New parties do not emerge often in Turkish politics. Their success largely depends on an appealing and well-known leader. For instance, Meral Akşener´s İyi Party, arising from the less radical nationalist wing of MHP in 2017, being the smallest party of the National Assembly, still attracts many centre-right voters.
However, the pool of moderate conservative parties is getting crowded, as the new players who gained popularity in the ranks of the Erdoğan’s close circles, have splintered. The first is the former ideologue of Turkish foreign policy of the 2010s, Ahmet Davutoğlu. After internal disagreements within the party, shortly before changes to the constitution and country’s regime, Davutoğlu resigned as Prime Minister and withdrew from politics, only to announce the establishment of his Gelecek Partisi last December. As one of the less captivating former representatives of the AKP, he hasn’t been able to earn strong public support, but he has the potential to entice a few percent of the AKP´s voters, as does another de facto refugee, Ali Babacan.
The longest lasting member of Erdoğan´s cabinet, credited with many economic successes after the 2008 crisis, Babacan announced the creation of his party DEVA (Cure) in March. on the same day that Turkey confirmed its first case of COVID-19. Party campaigning has been postponed yet Babacan, more than Davutoğlu, has already troubled the governing coalition. In a time of economic crisis, which has been with Turkey since summer 2018 and will deepen with the coronavirus, DEVA’s fiscal recovery program may catch on, particularly among undecided voters or frustrated AKP younger, educated upper-middle class, gradually turning discontented with the government’s increasing authoritarian style.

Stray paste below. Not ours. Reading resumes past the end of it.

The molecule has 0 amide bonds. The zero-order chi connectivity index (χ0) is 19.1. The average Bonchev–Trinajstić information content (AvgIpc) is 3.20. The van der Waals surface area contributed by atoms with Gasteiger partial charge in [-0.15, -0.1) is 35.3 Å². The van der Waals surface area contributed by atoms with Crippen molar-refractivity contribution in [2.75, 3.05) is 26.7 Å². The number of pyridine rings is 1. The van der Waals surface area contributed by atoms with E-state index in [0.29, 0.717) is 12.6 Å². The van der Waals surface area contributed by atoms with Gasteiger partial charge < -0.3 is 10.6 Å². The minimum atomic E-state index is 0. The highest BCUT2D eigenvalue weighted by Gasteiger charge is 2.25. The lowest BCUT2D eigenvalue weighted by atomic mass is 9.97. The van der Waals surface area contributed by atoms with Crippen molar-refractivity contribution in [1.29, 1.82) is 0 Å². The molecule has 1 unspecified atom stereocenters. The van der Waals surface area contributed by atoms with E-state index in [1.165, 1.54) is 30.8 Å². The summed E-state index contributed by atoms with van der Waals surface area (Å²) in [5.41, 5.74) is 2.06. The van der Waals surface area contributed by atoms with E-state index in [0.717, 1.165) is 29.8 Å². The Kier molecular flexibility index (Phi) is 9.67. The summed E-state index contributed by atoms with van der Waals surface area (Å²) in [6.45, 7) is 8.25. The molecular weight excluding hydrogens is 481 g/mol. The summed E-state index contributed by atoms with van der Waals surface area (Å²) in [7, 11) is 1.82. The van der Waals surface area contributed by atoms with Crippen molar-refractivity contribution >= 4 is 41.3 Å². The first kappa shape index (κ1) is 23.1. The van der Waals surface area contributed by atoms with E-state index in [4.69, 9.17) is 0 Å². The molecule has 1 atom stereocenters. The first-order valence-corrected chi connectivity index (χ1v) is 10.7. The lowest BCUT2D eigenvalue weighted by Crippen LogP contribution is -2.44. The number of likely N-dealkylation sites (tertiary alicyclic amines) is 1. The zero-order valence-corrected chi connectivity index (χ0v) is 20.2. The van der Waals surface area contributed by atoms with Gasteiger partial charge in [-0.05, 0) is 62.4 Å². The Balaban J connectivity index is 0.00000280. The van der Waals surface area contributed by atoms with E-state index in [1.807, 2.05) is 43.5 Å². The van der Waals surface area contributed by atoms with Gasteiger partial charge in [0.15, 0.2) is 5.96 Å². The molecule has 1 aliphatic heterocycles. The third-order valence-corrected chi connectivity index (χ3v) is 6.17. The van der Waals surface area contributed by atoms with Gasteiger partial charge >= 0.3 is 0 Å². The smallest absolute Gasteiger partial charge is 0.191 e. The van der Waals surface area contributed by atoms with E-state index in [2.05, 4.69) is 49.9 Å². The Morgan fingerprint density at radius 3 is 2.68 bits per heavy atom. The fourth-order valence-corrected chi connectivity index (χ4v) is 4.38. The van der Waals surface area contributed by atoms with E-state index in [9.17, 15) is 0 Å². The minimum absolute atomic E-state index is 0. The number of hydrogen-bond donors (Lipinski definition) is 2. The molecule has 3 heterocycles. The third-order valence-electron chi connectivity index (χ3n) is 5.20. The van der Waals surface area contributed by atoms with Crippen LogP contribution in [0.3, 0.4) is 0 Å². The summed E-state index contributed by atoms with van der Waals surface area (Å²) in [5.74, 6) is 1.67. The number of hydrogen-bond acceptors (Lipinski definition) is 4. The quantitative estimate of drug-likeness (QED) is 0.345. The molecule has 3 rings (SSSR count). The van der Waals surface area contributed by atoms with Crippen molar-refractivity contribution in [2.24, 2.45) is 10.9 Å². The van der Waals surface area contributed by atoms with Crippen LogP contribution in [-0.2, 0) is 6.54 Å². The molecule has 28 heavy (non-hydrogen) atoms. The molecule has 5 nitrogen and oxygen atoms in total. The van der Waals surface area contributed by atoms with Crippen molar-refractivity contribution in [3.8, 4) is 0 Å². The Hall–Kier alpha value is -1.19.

Governmental power struggle
Meanwhile, the Turkish President is struggling to find a successor among his own team. Neither of the two alternatives seem viable, for different reasons.
The first is the personality of Erdoğan’s son-in-law and Minister of Finance, Berat Albayarak. ´Turkish Jared Kushner´, as Western media describe him, retains an image of a boy who grew up with a silver spoon in his mouth, finding little support among average Turks. Nor has his financial crisis management increased his public appeal, rather the contrary.
His main rival appears to be Suleyman Soylu, Interior Minister. In an effort to prevent the coronavirus spread, authorities sent a text message to millions that 32 cities would undergo the first weekend long curfew. Panic broke out and thousands flocked to night shops. Soylu himself accepted that the sudden decision, made without warning or debate, was poorly delivered. Yet his letter of resignation was refused by the president.. Soylu has stayed in post, now enjoying almost twice as much public support as Albayrak. Since 2016, Soylu has been leading the fight against the government’s opponents, culminating in mass arrests of the opposition, strengthening his position among nationalists and security forces.
The government extended the state of emergency due to COVID-19 last week, and the crisis that awaits Turkey may be particularly severe this time. The IMF estimates that unemployment will rise to 17.4%, and the power struggle to succeed Erdoğan, the country’s one and only leader for more than 18 years may therefore turn more complicated and cold-blooded.